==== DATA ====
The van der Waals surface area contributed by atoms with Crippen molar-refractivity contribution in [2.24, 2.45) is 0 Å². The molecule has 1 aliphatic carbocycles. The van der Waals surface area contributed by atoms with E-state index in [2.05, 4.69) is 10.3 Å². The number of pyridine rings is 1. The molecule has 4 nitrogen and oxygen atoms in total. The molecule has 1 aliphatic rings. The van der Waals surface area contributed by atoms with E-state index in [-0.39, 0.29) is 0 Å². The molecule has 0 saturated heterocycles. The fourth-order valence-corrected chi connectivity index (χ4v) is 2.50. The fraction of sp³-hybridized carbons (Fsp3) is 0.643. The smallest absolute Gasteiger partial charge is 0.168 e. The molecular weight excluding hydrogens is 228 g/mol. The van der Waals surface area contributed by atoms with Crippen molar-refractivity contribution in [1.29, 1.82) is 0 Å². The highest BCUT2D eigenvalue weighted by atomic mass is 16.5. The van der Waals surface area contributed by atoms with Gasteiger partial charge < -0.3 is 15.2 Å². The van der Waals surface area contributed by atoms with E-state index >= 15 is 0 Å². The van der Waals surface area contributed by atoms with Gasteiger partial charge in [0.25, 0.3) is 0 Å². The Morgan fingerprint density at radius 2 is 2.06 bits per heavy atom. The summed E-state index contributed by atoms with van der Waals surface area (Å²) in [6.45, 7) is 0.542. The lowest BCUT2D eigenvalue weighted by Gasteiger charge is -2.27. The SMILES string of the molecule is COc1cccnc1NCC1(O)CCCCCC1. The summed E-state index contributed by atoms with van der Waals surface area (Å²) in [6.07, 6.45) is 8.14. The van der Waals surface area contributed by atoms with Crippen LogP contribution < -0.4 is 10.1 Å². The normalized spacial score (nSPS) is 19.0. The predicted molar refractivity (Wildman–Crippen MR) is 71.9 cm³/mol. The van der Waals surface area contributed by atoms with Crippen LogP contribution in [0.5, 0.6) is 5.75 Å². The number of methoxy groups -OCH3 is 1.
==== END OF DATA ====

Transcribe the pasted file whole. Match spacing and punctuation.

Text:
The van der Waals surface area contributed by atoms with Crippen molar-refractivity contribution in [2.24, 2.45) is 0 Å². The molecule has 1 aliphatic carbocycles. The van der Waals surface area contributed by atoms with E-state index in [2.05, 4.69) is 10.3 Å². The number of pyridine rings is 1. The molecule has 4 nitrogen and oxygen atoms in total. The molecule has 1 aliphatic rings. The van der Waals surface area contributed by atoms with E-state index in [-0.39, 0.29) is 0 Å². The molecule has 0 saturated heterocycles. The fourth-order valence-corrected chi connectivity index (χ4v) is 2.50. The fraction of sp³-hybridized carbons (Fsp3) is 0.643. The smallest absolute Gasteiger partial charge is 0.168 e. The molecular weight excluding hydrogens is 228 g/mol. The van der Waals surface area contributed by atoms with Crippen molar-refractivity contribution in [1.29, 1.82) is 0 Å². The highest BCUT2D eigenvalue weighted by atomic mass is 16.5. The van der Waals surface area contributed by atoms with Gasteiger partial charge < -0.3 is 15.2 Å². The van der Waals surface area contributed by atoms with E-state index >= 15 is 0 Å². The van der Waals surface area contributed by atoms with Gasteiger partial charge in [0.25, 0.3) is 0 Å². The Morgan fingerprint density at radius 2 is 2.06 bits per heavy atom. The summed E-state index contributed by atoms with van der Waals surface area (Å²) in [6.45, 7) is 0.542. The lowest BCUT2D eigenvalue weighted by Gasteiger charge is -2.27. The SMILES string of the molecule is COc1cccnc1NCC1(O)CCCCCC1. The summed E-state index contributed by atoms with van der Waals surface area (Å²) in [6.07, 6.45) is 8.14. The van der Waals surface area contributed by atoms with Crippen LogP contribution < -0.4 is 10.1 Å². The normalized spacial score (nSPS) is 19.0. The predicted molar refractivity (Wildman–Crippen MR) is 71.9 cm³/mol. The van der Waals surface area contributed by atoms with Crippen LogP contribution in [0.5, 0.6) is 5.75 Å². The number of methoxy groups -OCH3 is 1.